On today’s Reel Rebel video production tip, Stephen Schweickart discusses the importance of good lighting for video and gives a brief overview of one tried and true lighting technique called "three point lighting". Using a good lighting set-up will help you make your online videos graduate from looking as if they were homemade and amateur, to looking more clean and professional. Good lighting can provide a more interesting and dynamic image where the subject is seen with more dimension and where you have more control over shadows.
The Basics of Three Point Lighting & Definition
If you want a well lit video (and you should), it's essential to use a good lighting set-up. Three point lighting is one of the oldest lighting techniques used in shooting video and essentially it consists three lights (wouldn't you know it) - a key light, fill light and back-light.
The Key Light
The primary light is the key light. It’s there to bring light directly to your subject so that whatever you are filming, the subject is well illuminated in the shot. Key lights should not be placed directly in front of the talent or subject, but instead slightly off to the side. While just having this light may look like enough light, if you want a well lit piece, you'll want to include the other two lights to provide the subject in shot with more dimension.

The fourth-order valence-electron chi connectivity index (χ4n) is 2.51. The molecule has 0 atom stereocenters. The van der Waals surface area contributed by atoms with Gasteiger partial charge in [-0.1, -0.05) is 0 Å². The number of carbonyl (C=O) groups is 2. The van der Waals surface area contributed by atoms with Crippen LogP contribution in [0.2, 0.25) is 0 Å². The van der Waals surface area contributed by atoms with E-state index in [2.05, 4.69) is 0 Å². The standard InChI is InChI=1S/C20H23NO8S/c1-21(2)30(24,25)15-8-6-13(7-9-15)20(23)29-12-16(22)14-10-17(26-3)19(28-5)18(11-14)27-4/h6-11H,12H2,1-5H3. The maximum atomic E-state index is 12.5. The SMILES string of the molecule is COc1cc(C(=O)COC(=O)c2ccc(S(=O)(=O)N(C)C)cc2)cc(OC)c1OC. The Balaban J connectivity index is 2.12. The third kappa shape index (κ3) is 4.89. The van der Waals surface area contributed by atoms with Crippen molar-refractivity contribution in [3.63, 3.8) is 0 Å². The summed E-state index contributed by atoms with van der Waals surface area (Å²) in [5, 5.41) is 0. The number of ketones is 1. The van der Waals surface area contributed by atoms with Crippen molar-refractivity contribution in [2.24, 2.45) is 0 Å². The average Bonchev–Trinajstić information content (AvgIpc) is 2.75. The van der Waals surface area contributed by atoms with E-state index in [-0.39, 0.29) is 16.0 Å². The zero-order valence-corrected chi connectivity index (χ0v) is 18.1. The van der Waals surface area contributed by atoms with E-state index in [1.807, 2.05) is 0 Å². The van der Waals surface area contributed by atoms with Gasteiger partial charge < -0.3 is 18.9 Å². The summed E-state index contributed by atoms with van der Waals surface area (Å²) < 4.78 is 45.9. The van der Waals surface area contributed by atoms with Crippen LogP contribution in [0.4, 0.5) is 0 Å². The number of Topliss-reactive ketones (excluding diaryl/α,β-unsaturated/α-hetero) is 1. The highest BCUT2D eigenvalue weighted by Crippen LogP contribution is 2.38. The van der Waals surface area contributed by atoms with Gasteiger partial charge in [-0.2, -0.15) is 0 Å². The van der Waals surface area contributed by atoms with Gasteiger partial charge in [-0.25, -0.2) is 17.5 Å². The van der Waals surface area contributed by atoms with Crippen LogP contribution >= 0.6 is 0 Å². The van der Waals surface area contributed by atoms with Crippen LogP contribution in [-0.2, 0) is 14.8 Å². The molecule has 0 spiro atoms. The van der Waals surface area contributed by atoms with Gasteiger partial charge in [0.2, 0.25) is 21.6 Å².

The Fill Light
The fill light fills the dark side of your subject. The fill light allows you to control the overall feel of your shot depending on how much you dim or lighten the fill light. A dim fill light will give you more of a harsh, film-noir type of shadow, while a having the light brighter will help give your subject a more even look.
You should always have a fill light in place even if you want a shadowy look to your talent so that you are able to see a little detail on the dark side.
The Back Light (also called Rim Light)
The third light is the back light. A back light will put another element to the image of your talent and will push him or her off from the background, again adding another dimension. For this all you need to do is place a light behind your subject pointed at the back of their neck and high enough to be out of frame. Watch that you don’t have the light too bright or the effect you get may not be the look you were going for.
That's it for a very basic overview of the standard three point lighting technique. If you have a fourth light, you can use that to help light the background of the scene when required.
Question: What tips and techniques can you recommend to help creators produce more professional looking video?